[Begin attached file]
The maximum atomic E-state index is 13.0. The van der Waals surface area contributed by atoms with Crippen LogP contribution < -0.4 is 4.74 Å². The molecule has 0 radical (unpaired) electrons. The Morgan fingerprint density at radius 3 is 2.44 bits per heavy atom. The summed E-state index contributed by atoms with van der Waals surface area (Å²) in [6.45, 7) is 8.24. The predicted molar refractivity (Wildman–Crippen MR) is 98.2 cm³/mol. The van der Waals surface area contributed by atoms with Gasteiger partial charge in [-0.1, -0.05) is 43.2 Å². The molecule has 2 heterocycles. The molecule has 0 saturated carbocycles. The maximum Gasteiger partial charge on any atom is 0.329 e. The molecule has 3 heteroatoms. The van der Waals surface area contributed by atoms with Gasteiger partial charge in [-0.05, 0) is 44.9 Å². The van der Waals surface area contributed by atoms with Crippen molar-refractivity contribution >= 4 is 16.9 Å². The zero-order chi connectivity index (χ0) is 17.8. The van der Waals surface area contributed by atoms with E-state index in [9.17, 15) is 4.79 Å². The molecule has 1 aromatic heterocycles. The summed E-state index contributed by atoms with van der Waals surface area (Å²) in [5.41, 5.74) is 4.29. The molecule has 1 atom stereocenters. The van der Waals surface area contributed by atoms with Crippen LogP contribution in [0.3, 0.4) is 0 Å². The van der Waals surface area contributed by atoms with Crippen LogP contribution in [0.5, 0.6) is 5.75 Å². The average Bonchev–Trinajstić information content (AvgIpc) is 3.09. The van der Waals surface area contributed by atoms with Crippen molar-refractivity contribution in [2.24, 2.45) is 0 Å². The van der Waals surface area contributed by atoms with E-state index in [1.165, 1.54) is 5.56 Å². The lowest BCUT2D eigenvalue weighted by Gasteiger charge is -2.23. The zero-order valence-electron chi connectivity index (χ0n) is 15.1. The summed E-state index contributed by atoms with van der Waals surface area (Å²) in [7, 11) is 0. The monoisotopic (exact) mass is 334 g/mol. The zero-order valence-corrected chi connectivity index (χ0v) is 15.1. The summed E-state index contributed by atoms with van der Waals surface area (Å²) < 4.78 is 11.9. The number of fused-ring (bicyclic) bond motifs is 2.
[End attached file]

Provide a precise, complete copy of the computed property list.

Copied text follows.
The maximum atomic E-state index is 13.0. The van der Waals surface area contributed by atoms with Crippen LogP contribution < -0.4 is 4.74 Å². The molecule has 0 radical (unpaired) electrons. The Morgan fingerprint density at radius 3 is 2.44 bits per heavy atom. The summed E-state index contributed by atoms with van der Waals surface area (Å²) in [6.45, 7) is 8.24. The predicted molar refractivity (Wildman–Crippen MR) is 98.2 cm³/mol. The van der Waals surface area contributed by atoms with Gasteiger partial charge in [-0.1, -0.05) is 43.2 Å². The molecule has 2 heterocycles. The molecule has 0 saturated carbocycles. The maximum Gasteiger partial charge on any atom is 0.329 e. The molecule has 3 heteroatoms. The van der Waals surface area contributed by atoms with Gasteiger partial charge in [-0.05, 0) is 44.9 Å². The van der Waals surface area contributed by atoms with Crippen molar-refractivity contribution >= 4 is 16.9 Å². The zero-order chi connectivity index (χ0) is 17.8. The van der Waals surface area contributed by atoms with E-state index in [9.17, 15) is 4.79 Å². The molecule has 1 aromatic heterocycles. The summed E-state index contributed by atoms with van der Waals surface area (Å²) in [5.41, 5.74) is 4.29. The molecule has 1 atom stereocenters. The van der Waals surface area contributed by atoms with Crippen LogP contribution in [0.3, 0.4) is 0 Å². The van der Waals surface area contributed by atoms with Crippen LogP contribution in [0.5, 0.6) is 5.75 Å². The average Bonchev–Trinajstić information content (AvgIpc) is 3.09. The van der Waals surface area contributed by atoms with Crippen molar-refractivity contribution in [2.24, 2.45) is 0 Å². The van der Waals surface area contributed by atoms with E-state index in [1.165, 1.54) is 5.56 Å². The lowest BCUT2D eigenvalue weighted by Gasteiger charge is -2.23. The zero-order valence-electron chi connectivity index (χ0n) is 15.1. The summed E-state index contributed by atoms with van der Waals surface area (Å²) in [7, 11) is 0. The monoisotopic (exact) mass is 334 g/mol. The zero-order valence-corrected chi connectivity index (χ0v) is 15.1. The summed E-state index contributed by atoms with van der Waals surface area (Å²) < 4.78 is 11.9. The number of fused-ring (bicyclic) bond motifs is 2.